Let’s just put it out there and up front — earlier, I was glad to play around with AI art, but that has ended. I have no intention at present of mucking around with AI art, signal-boosting it, or supporting it. I had a subscription to Midjourney, and I canceled it.
Now, to rewind a little —
I think AI art is pretty cool.
I know, I know — I just said, but I won’t support it, and that’s true.
But I think it’s neat, in a general sense. It’s like, we can make COMPUTER ROBOT GHOSTS do all kinds of cool things for us — they can tell us the weather, show us how to get to the mall, I can yell at my car to turn on the heat and it’ll totally do it, Gmail can already predict the response I’m going to make and start to prep it for me. The robot ghosts are cool. So, the ability to say, HEY ROBOT GHOST, SHOW ME WEREWOLF PIKACHU USING A NEW POKEMON MOVE CALLED “CORUSCATING ELECTRIC ANUS” ON A KAIJU VERSION OF JERRY SEINFELD and then somehow it sorta does it, well, I don’t hate that.
Now, admittedly, when I started mucking about with AI art in the long-times-ago epoch of, mmm, six months ago, what it produced was often fiddly and hilarious and straight-up fucking weird. It would still have eyeballs in places where there shouldn’t be. Some guy’s face might look like a smear of paint, and his hand would have sixteen fingers. You might squint and see Sophia from the Golden Girls mysteriously hiding in the wallpaper. It felt a bit like you watching a robot dream. Like you were privy to the growth of its creative mind.
(It’s a lie, of course. There’s no robot dreaming; that is a romantic, anthropomorphic notion.)
But it didn’t take long for the results to get… good. Real good. Freaky good. You plug in something and what returns is a foursquare array of nearly exactly what you asked for, in a variety of art styles and modes. Which, one might argue, is quite the point of this whole affair, and I suppose it is, though I’ll also note for my mileage it also kinda defeats if not the point, than rather, the delight of having a robot puke up something just super fucking weird instead of precisely what you asked for. We were training the robot well. And it was learning fast.
And now, you see the so-called AI art everywhere, and you also see those who are mad at so-called AI art everywhere. And the latter category is often artists. Not always! But often enough.
As such, I’m going to side with the artists.
(Spoiler: you should always side with the artists.)
I’ll talk about why in a moment, though I will note here there is, of course, a nuanced discussion to be had here. I don’t think people using AI art are like, Cyber Hitlers or anything. I used it quite well looking for inspiration for my Evil Apples book (which has a title and I’ll soon tell you what it is, I promise), and it… actually worked, and given how many iterations it took to get that inspiration, I could not have easily paid an artist for that essentially throwaway act. I’ve seen some trans friends say that they like how some of the AI profile art makes them look and feel, and that’s pretty wonderful. I have artist friends who use it and like it and find it valuable — it is a tool to them, not a curse. Technology also tends to expedite tasks while also leaving human workers behind in ways that are sometimes good and sometimes bad and most often somewhere in the middle — the ability to have language translated for us is pretty useful in a broadly human sense, even as it puts actual translators out of work. And finally, I think we as people seize on beautiful things and weird things and odd memes, and AI art allows us to do all of that, allowing us to play and explore and just be inspired in weird ways. And connect with each other as we do so.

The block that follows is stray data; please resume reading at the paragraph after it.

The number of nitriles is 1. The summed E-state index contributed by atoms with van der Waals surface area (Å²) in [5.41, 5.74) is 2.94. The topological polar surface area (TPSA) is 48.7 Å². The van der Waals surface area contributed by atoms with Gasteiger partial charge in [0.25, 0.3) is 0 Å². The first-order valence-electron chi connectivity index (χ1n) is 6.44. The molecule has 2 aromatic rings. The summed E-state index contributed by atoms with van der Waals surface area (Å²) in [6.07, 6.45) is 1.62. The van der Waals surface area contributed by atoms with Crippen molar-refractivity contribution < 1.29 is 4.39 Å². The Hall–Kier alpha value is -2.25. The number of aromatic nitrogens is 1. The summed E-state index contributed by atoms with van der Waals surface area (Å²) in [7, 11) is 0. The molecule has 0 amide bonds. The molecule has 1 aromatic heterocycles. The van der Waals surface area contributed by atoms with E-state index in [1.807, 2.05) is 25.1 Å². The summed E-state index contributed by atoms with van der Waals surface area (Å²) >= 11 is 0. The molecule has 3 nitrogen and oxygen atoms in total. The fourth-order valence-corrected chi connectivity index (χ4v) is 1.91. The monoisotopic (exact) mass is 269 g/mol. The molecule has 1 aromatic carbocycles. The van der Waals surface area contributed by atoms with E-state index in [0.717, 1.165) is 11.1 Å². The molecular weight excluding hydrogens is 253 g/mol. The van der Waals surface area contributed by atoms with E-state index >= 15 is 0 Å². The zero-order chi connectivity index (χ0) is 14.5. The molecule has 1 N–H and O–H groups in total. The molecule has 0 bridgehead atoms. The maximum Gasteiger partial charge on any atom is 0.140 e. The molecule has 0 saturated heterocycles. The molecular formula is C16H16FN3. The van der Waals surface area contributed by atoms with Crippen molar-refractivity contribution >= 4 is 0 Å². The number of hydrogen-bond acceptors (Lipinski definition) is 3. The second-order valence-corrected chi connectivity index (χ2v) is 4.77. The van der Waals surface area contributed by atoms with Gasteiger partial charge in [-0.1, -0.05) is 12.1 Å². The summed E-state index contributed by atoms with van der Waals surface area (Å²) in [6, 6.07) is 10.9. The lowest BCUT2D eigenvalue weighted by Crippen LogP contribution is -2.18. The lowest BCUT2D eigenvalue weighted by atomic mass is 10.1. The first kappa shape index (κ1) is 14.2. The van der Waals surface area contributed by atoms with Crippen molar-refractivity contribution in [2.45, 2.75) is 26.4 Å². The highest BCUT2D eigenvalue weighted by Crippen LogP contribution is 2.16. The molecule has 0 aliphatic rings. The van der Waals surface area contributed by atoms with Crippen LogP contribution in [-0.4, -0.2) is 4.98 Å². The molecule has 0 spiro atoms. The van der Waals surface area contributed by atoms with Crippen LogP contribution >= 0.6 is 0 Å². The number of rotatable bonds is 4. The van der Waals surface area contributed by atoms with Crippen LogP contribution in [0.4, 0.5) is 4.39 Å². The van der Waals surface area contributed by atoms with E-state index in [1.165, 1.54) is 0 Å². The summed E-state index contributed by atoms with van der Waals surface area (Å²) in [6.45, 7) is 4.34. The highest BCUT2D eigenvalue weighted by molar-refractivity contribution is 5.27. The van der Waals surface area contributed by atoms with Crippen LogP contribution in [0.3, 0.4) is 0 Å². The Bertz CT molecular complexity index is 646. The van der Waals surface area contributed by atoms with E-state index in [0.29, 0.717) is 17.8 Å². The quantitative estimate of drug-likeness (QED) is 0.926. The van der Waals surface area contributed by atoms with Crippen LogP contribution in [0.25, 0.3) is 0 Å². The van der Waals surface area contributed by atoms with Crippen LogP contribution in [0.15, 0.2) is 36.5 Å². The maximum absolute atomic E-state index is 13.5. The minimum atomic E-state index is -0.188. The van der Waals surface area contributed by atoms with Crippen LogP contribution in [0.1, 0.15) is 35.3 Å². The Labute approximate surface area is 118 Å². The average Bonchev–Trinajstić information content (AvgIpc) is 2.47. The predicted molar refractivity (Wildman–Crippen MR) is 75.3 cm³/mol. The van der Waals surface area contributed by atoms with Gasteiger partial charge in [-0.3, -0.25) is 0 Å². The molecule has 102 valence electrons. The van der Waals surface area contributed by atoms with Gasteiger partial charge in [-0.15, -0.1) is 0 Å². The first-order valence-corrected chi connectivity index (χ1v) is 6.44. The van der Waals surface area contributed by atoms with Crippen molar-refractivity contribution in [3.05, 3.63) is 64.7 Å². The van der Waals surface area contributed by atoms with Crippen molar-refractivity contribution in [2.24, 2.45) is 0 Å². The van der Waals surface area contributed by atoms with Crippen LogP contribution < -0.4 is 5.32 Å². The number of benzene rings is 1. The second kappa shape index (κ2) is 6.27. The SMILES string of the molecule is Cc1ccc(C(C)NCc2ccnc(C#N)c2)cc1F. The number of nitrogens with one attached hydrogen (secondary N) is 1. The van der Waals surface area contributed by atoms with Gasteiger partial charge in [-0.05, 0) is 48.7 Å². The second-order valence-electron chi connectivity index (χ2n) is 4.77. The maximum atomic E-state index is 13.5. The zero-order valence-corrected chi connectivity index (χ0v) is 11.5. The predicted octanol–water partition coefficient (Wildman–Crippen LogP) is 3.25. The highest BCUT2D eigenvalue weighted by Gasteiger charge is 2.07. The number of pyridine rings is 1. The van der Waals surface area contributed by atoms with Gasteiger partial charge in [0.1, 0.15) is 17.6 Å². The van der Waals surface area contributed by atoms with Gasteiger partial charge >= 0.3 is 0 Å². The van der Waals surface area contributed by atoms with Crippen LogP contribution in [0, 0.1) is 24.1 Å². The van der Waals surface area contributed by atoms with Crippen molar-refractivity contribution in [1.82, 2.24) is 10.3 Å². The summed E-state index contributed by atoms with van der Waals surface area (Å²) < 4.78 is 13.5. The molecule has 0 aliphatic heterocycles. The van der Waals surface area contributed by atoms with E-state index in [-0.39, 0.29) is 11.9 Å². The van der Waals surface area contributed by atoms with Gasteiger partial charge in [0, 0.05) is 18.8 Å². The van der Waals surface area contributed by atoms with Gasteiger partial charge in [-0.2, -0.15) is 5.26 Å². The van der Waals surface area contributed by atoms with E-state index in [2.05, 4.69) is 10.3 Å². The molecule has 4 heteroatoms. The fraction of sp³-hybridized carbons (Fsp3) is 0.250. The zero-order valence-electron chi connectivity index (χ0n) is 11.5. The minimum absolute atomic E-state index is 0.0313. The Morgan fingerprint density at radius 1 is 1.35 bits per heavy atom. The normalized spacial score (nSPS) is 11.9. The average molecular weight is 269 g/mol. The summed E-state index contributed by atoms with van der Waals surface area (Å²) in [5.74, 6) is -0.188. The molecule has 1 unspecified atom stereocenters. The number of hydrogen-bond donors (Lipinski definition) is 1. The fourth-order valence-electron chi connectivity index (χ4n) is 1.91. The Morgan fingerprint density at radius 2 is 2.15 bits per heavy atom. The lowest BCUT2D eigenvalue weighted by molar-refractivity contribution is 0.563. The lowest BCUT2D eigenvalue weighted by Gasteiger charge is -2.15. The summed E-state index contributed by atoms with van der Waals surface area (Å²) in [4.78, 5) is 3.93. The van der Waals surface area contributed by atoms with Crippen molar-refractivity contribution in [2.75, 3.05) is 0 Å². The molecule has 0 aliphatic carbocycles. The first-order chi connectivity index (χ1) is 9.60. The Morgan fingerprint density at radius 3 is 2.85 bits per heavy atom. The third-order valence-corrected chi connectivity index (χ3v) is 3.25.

But, but, but.
I’m still saying, let’s cool it on the AI art.
And here’s why.
1. First, just watch Charlotte’s video here. It covers a lot of things I’d say, except smarter and cooler because she is smarter and cooler than I am.
2. It is demoralizing for young artists. Trust me when I tell you, it’s hard to muster the interest in making new art when you can poke a computer to do it for you with a sentence or three. Yes, there remains value in art for art’s sake, but I think if you were a young artist viewing a future in Making Art, this is definitely going to give you pause. Again, I know this because I’ve seen this exact feeling emerge. Now, once more, I know there is nuance to all of this — I’m sure professional photographers winced when every jabroni got a digital camera and could take 40,000 photos in a weekend. I’ve no doubt that musicians of a certain age felt like I DON’T LIKE THAT THESE YOUNG KIDS TODAY CAN JUST TAP BUTTONS AND MAKE SOME BEEP-BOOP MUSIC ON THEIR SYNTHESCISSORS. But I also note that AI art isn’t that. Digital photography is still photography. Electronic music is still music. AI art… well, this leads me to the next point.
3. No, this doesn’t make you an artist and I’m seeing way too many defenders of AI art take this line. Some stay back at the line of, “I’m now an art director, art-directing a robot,” which, ennnh. Okay? But some march full on ahead and are saying, hey, I’m an artist now too. Which… nnnghhhh, are you? I admit, this gives me a pit in my stomach because I don’t like telling people what art is or is not and what makes an artist. That kind of gatekeeping curdles my milk more than a little. Still, as someone who has used Midjourney and other AI art makers, I sure don’t think of myself as an artist. If anything, I was just a writer jamming ideas into a techbro’s art engine. I didn’t feel like an artist. I sure wouldn’t call myself an artist having used Midjourney. I guess if I was using it to generate images that I then sketched or manipulated, that counts — but to do that, I’d still have to feed the beast, and therein lies part of the problem.